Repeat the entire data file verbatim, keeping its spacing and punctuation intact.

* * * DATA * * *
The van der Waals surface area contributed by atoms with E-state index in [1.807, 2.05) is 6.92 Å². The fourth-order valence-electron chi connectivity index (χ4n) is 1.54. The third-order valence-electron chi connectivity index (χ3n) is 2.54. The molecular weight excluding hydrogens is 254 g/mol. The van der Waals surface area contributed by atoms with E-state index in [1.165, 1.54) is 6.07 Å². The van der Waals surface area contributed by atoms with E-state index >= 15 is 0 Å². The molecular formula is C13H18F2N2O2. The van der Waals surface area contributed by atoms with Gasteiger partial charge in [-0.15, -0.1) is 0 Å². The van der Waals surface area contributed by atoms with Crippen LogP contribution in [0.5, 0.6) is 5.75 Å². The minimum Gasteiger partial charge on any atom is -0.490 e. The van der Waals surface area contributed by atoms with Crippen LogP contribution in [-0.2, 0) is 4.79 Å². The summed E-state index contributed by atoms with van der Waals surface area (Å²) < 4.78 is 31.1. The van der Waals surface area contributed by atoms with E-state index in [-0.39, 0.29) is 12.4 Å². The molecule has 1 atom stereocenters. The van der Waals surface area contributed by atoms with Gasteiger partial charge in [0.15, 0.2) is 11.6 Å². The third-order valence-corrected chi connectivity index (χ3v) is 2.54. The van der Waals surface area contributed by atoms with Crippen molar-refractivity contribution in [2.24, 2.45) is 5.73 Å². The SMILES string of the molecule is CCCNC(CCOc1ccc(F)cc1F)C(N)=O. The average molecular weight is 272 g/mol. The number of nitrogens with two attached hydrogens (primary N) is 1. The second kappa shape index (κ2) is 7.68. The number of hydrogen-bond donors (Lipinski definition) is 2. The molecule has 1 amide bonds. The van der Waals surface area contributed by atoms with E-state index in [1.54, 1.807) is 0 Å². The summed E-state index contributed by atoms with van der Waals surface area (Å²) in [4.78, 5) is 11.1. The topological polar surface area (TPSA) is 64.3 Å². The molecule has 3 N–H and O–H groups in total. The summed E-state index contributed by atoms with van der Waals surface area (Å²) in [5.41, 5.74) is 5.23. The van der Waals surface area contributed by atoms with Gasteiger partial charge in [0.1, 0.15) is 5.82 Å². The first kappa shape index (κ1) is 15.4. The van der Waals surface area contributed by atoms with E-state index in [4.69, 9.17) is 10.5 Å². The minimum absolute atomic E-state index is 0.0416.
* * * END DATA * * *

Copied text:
The van der Waals surface area contributed by atoms with E-state index in [1.807, 2.05) is 6.92 Å². The fourth-order valence-electron chi connectivity index (χ4n) is 1.54. The third-order valence-electron chi connectivity index (χ3n) is 2.54. The molecular weight excluding hydrogens is 254 g/mol. The van der Waals surface area contributed by atoms with E-state index in [1.165, 1.54) is 6.07 Å². The van der Waals surface area contributed by atoms with E-state index >= 15 is 0 Å². The molecular formula is C13H18F2N2O2. The van der Waals surface area contributed by atoms with Gasteiger partial charge in [-0.15, -0.1) is 0 Å². The van der Waals surface area contributed by atoms with Crippen LogP contribution in [0.5, 0.6) is 5.75 Å². The minimum Gasteiger partial charge on any atom is -0.490 e. The van der Waals surface area contributed by atoms with Crippen LogP contribution in [-0.2, 0) is 4.79 Å². The summed E-state index contributed by atoms with van der Waals surface area (Å²) < 4.78 is 31.1. The van der Waals surface area contributed by atoms with E-state index in [-0.39, 0.29) is 12.4 Å². The molecule has 1 atom stereocenters. The van der Waals surface area contributed by atoms with Gasteiger partial charge in [0.15, 0.2) is 11.6 Å². The third-order valence-corrected chi connectivity index (χ3v) is 2.54. The van der Waals surface area contributed by atoms with Crippen molar-refractivity contribution in [2.24, 2.45) is 5.73 Å². The SMILES string of the molecule is CCCNC(CCOc1ccc(F)cc1F)C(N)=O. The average molecular weight is 272 g/mol. The number of nitrogens with two attached hydrogens (primary N) is 1. The second kappa shape index (κ2) is 7.68. The number of hydrogen-bond donors (Lipinski definition) is 2. The molecule has 1 amide bonds. The van der Waals surface area contributed by atoms with E-state index in [1.54, 1.807) is 0 Å². The summed E-state index contributed by atoms with van der Waals surface area (Å²) in [4.78, 5) is 11.1. The topological polar surface area (TPSA) is 64.3 Å². The molecule has 3 N–H and O–H groups in total. The summed E-state index contributed by atoms with van der Waals surface area (Å²) in [5.41, 5.74) is 5.23. The van der Waals surface area contributed by atoms with Gasteiger partial charge in [0.1, 0.15) is 5.82 Å². The first kappa shape index (κ1) is 15.4. The van der Waals surface area contributed by atoms with E-state index in [4.69, 9.17) is 10.5 Å². The minimum absolute atomic E-state index is 0.0416.